It’s about time. As a postal address, the Brackenwood estate suffers by comparison to its up-market neighbours, leafy Roundhay, trendy Chapel Allerton, old-money Moortown. This wedge of tower blocks and former council housing lacks both their cachet and their places to drink.
For many years the Highwood was a focus for the local community. Way back its cavernous concert room hosted a fabulous Sunday night quiz which was once a fixed point in my own social week. A bloke called Ernie used to run it, but his correct answers were always a little questionable, if you see what I mean. We sometimes won, but not often.
My father-in-law was something of a regular here and we’d come down for music nights and karaoke. The Highwood’s New Year’s Eve parties were the stuff of legend.
But, as sometimes happens, the Highwood slipped into a sad and slow decline. Its concert room was mothballed and its back bar became the kind of place you’d only come to score some drugs, some knock-off DVDs or a stolen stereo. The pub eventually closed and stood sad and neglected for two years as the dodgy deals went underground and the locals found some other place to drink.
But things have totally changed, and when I called in for a pint on Monday night, I found it virtually unrecognisable. The pub’s two main bar areas have been knocked into one long through-lounge, served by a single bar at right angles to where the old ones used to be.
There’s a pool table, Sky Sports TV and they’re serving real ale at £1.50 a pint. Suddenly, as if by magic, the Highwood is once again the quintessential community local; a sports bar and working men’s club rolled into one. It’s been a while, but welcome back.
The two doors on the Brackenwood Drive side of the pub are relics of when the lounge and taproom were separate, and – if memory serves – you actually had to trudge outside to get from one to the other. Now, whichever door you choose, you emerge right in front of the bar, lager fonts to the left, real ale handpulls to the right.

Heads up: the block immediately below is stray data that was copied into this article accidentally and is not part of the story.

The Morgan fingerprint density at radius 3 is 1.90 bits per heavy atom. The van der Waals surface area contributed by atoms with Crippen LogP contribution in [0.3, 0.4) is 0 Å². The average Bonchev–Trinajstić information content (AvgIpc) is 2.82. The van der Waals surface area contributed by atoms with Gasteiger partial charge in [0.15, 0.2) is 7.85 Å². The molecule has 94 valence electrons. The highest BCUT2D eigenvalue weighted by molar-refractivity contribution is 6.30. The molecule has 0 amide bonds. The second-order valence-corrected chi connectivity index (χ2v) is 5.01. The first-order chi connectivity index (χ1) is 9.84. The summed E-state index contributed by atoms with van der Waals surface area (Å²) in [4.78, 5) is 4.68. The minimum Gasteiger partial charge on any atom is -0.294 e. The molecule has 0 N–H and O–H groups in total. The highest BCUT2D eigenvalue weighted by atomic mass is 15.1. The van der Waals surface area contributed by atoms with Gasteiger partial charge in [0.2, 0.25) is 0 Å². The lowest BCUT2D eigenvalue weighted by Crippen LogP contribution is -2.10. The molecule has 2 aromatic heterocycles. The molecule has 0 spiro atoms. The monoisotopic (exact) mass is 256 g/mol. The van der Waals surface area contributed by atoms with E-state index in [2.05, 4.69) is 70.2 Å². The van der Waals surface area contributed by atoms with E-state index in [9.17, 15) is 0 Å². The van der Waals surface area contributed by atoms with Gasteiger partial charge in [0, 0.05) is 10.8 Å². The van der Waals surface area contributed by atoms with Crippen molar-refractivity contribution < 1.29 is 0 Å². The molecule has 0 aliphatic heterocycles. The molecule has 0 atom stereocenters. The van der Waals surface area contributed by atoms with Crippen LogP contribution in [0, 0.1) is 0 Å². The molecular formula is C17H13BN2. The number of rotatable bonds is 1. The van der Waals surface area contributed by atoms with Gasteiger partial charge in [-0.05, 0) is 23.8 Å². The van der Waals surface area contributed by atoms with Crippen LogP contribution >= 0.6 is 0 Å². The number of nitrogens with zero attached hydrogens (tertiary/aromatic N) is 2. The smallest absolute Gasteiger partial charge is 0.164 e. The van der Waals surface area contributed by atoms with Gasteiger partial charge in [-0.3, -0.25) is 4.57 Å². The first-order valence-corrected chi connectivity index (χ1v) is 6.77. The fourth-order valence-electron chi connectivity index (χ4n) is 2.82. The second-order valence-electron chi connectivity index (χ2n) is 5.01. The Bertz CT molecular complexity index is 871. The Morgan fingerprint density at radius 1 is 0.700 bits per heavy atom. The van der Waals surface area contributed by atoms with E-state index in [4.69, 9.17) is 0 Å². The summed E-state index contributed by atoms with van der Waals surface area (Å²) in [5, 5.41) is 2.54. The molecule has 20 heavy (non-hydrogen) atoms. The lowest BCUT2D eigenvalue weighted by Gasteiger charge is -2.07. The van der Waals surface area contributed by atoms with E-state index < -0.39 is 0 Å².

On this occasion, both ales are from the excellent Ossett Brewery and for a moment I wonder if I have happened by chance on the company’s first outpost in the city – especially when landlord Kevin Witter turns out to be wearing the company polo shirt.
He soon puts me right. “It’s privately owned by a family who bought it just as a one-off from a pub company.” They’ve spent a deal of money on the place – though Kevin won’t say how much: “It was a wreck. It had been closed for ages and there were squatters in the place. They had stripped out the lights and all the copper pipes. We managed to salvage some of the seating, but that’s about it.”
The refit includes some plush new leather-look upholstery, carpets, wooden flooring and a bright new look. It opened in the autumn, but some little bits of work still need to be done, with new toilets and a brand new kitchen next on the agenda.
After the opening, Kevin and his team had a more pressing priority – attracting the right sort of customers and keeping the undesirables out. “They came in, of course, and we just asked them to leave. The word has got round that we are not a soft touch any more.”
Instead, they are building a reputation for the Highwood as a proper community pub, with Tuesday bingo – “It used to be a local tradition,”
Kevin explained – live sport, live music in the concert room, discos, private parties and just about anything the people of Gledhow want.
When the kitchen’s installed, simple pub food like pies, curries and burgers will be added to the mix.
There is a slight air of the Phoenix Club about the place, particularly when Kevin talks of reviving the pub’s famous talent contest, but you certainly get the impression that the Highwood is better run, than Brian Potter’s famous TV joint.
The beer is certainly better, with the sharp and refreshing Ossett Pale as a regular, plus one changing guest, currently the richer and darker By George, also from Ossett, and presumably their St George’s Day special. And at £1.50 a pint for sheer value this knocks absolute spots off the competition in, near by Roundhay, Moortown and Chapel Allerton